The subjects wore in their right ear an in-ear mono ANC earbud with an average ANC noise reduction performance of 10dB in the voice frequency band. The subjects listened to single-syllable words and two-digit numbers played through the mono ANC headset. (The words and numbers were processed through a standard GSM codec to simulate over-the-air transmission.) They were asked to repeat the words they heard, enabling the scientists running the test to make an intelligibility score.

The test results (see Figure 4) show an astonishing differential between the intelligibility of speech with and without the assistance of the mono ANC headset. The two curves show how speech intelligibility varies depending on the SNR. Without ANC activated, the scores follow an S-shaped curve, a result which matches the results from speech intelligibility tests carried out previously by other companies and organisations.

Figure 4: Results of the mono ANC speech intelligibility test

With the mono ANC function activated, the curve shifts markedly upwards, showing how mono ANC noise reduction enables improved intelligibility at higher ambient noise levels. It does this by attenuating the ambient noise through active noise cancellation, which has the effect of increasing the SNR.

According to the Joanneum Research report, ‘the results of the listening test highlight the improvement [in] speech intelligibility in noisy environments by employing the active noise cancellation technique to one-ear in-ear headphones.’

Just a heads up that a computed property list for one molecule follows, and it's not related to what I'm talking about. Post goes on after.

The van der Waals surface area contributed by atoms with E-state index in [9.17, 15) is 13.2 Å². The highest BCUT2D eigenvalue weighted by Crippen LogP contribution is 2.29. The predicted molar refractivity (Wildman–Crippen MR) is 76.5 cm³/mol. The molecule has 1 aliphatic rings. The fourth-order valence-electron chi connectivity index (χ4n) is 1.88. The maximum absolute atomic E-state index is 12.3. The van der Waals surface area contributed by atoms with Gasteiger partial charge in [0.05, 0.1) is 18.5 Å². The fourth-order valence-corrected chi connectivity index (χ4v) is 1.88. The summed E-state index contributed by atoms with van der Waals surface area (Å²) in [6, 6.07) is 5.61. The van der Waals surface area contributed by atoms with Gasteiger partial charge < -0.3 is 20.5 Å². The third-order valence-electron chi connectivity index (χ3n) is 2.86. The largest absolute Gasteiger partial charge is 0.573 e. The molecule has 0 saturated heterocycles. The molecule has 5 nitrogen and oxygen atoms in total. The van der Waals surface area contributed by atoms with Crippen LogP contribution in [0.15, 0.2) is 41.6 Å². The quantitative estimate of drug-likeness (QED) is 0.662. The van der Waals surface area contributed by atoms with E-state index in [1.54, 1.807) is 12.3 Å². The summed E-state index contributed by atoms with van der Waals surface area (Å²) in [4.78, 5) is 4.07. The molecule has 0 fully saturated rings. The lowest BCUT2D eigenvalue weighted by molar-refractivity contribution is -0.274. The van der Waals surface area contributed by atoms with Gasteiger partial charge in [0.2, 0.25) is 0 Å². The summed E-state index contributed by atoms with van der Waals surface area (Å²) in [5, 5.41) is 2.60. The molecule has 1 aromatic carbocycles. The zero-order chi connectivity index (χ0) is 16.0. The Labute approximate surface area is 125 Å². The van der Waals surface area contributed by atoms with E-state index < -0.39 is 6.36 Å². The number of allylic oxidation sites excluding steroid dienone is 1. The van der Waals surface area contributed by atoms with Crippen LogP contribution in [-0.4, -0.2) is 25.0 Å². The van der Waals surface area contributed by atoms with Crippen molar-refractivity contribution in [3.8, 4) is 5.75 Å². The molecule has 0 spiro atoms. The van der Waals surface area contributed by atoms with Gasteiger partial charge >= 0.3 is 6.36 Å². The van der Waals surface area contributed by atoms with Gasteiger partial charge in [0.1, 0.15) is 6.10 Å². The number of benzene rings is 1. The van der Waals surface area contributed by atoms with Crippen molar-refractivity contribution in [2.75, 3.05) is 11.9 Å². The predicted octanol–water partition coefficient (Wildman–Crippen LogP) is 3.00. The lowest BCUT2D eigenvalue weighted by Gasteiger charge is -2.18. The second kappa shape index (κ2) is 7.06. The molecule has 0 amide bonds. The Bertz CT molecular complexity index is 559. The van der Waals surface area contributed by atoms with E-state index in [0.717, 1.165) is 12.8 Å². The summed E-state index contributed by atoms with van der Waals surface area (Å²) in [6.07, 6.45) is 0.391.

It is important to note that the results in Figure 4 were achieved with a headset that delivers a small 10dB noise reduction, but even this, according to Joanneum Research, produced an improvement in speech intelligibility of as much as 40%. If a headset with higher ANC performance were used, ams expects that the improvement in intelligibility would be even bigger, because, as the graph shows, the ANC performance directly correlates with the improvement in speech intelligibility.

Complete low-power ANC implementations for stereo headsets have been available from ams for some time, but with the introduction of the AS3400 and, in 2012, of the AS3420, ams has two products optimised for mono ANC applications. The AS3420 is particularly well suited to Bluetooth (wireless) headset designs, since its differential input enables direct connection to wireless chipsets with differential outputs. The devices can easily be used to turn a standard mono headset into a real ANC mono headset, delivering greatly increased comfort, enjoyment and speech intelligibility to the user and markedly increasing the value of the end product.

The Joanneum Research report is available on request from ams.